The Caldwell County School District Board discussed a resolution regarding emergency leave for COVID-19 issues at its meeting on Tuesday.

“The federal emergency leave option for staff dealing with COVID issues expired Dec. 31, leaving no option to provide leave for COVID-related issues” said Interim Superintendent Heath Cartwright. “A resolution is requested granting the superintendent the ability to approve emergency leave, preventing the staff from having to use sick or personal days due to issues such as quarantines and isolations.

“This would also prevent staff from having to be docked pay in the event that they did not have enough sick days to cover a COVID isolation or quarantine.”

The resolution is based on a model proposed by the Kentucky School Boards Association, also using ideas presented by the Livingston County and McCracken County school districts.

Board Chair Tim Kennaday — who was re-elected to that position on Tuesday — asked Cartwright if the approval for leave is automatic.

“If somebody takes off, let’s say, and goes to Florida,” Kennaday said. “While they’re down in Florida, they contract (COVID-19). You would not have to approve (leave)?”

Cartwright said that was correct, that he would not have to approve leave in each case.

Cartwright added that the standard leave time would be 10 days or two weeks, adding that there is flexibility provided, depending on the situation.

The board approved the resolution by a 5-0 vote.

Cartwright thanked the board for its vote on behalf of all district staff.

“I think, for a lot of people, this is a stressful situation as they’re thinking about the limited number of sick days that they have, possible family planning that they may have in the near future,” he said. “This can provide some much-needed stress relief for some folks that are working really hard.”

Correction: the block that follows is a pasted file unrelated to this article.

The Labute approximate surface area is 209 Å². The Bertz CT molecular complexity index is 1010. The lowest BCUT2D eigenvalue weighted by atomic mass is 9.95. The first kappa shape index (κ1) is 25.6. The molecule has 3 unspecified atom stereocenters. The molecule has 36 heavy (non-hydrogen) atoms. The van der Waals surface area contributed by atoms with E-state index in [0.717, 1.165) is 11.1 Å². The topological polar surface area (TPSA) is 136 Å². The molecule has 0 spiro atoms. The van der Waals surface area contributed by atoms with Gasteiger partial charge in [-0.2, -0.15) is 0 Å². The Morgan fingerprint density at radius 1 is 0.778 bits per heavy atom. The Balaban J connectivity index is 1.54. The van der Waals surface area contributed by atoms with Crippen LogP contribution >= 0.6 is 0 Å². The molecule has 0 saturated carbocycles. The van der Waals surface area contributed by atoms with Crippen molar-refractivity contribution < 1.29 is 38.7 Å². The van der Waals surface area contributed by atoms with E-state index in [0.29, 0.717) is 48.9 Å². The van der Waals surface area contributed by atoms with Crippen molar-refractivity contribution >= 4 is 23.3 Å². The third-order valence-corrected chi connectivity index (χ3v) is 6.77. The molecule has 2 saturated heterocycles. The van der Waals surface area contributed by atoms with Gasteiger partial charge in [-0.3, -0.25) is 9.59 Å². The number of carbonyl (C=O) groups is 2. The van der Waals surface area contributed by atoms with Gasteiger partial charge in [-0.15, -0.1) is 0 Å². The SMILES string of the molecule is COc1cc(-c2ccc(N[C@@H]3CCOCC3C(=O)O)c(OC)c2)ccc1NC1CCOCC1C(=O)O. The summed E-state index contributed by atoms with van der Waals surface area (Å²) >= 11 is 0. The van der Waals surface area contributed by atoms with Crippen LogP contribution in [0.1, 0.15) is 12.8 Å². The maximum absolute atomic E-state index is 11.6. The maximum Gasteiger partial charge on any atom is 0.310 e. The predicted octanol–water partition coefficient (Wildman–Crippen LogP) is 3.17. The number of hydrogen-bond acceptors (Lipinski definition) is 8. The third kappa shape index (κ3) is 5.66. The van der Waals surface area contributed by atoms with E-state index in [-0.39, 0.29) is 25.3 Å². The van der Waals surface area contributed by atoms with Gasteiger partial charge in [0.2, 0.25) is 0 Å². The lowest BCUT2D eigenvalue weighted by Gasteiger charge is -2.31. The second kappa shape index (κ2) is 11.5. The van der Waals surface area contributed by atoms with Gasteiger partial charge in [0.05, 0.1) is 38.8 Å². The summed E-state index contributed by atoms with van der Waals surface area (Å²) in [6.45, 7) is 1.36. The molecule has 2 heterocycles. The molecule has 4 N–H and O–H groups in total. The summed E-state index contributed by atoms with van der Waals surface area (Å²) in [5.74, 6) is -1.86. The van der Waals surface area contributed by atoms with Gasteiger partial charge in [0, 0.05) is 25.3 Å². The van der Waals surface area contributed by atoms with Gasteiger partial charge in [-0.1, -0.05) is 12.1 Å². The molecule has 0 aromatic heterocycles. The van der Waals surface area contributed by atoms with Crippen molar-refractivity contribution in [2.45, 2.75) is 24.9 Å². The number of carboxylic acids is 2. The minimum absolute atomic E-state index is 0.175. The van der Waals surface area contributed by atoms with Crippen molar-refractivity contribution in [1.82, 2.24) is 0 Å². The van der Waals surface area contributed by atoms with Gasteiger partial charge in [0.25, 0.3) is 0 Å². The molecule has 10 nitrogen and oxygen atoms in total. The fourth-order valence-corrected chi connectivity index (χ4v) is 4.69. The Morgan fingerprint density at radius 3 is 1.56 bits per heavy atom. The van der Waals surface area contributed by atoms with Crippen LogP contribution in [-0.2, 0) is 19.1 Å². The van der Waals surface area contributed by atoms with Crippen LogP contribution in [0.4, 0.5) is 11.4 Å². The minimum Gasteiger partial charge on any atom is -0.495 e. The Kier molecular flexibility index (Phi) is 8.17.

Caldwell County School District employees were given Moderna COVID-19 vaccines at the Caldwell County Health Department on Thursday.

• The board approved entering a three-year contract with Tyler Technology for bus routing software.

“I‘ve been working with (CCSD Director of Transportation) Mr. (Bruce) McAlister,” Cartwright said. “He’s been reaching out with folks at the state as well as districts around us that are using bus routing software programs to see what their experiences are with it.

“He and I both came to the conclusion that we fell like it is something that would be beneficial for us to make an investment in, mainly due to some pretty severe transportation issues that we have with a limited number of bus drivers.”

The program would help the district determine if the current bus routes are the most efficient it could have. It would also create a communications opportunity to better inform families about transportation issues that arise.

Tyler Technology is also the company that the school district uses for its Munis financial progams.

“We have spoken with a neighboring district using this,” Cartwright said. “He speaks very highly of this software. We actually spoke with another district in western Kentucky today (Tuesday) who isn’t using it, but said that everything they have heard is that this is the premier software to get as far as what it can do for a reasonable price.”

The cost of the program is $7,100 for the first year and $3,234 for each of the subsequent years, totaling $13,568 for the three-year contract.

The board approved the three-year contract for the software.

• The school district got a clean audit report that was presented by Lindsey Thomas of Duguid, Gentry and Associates of Hopkinsville.

• Kim Cook was elected as the vice chair of the board.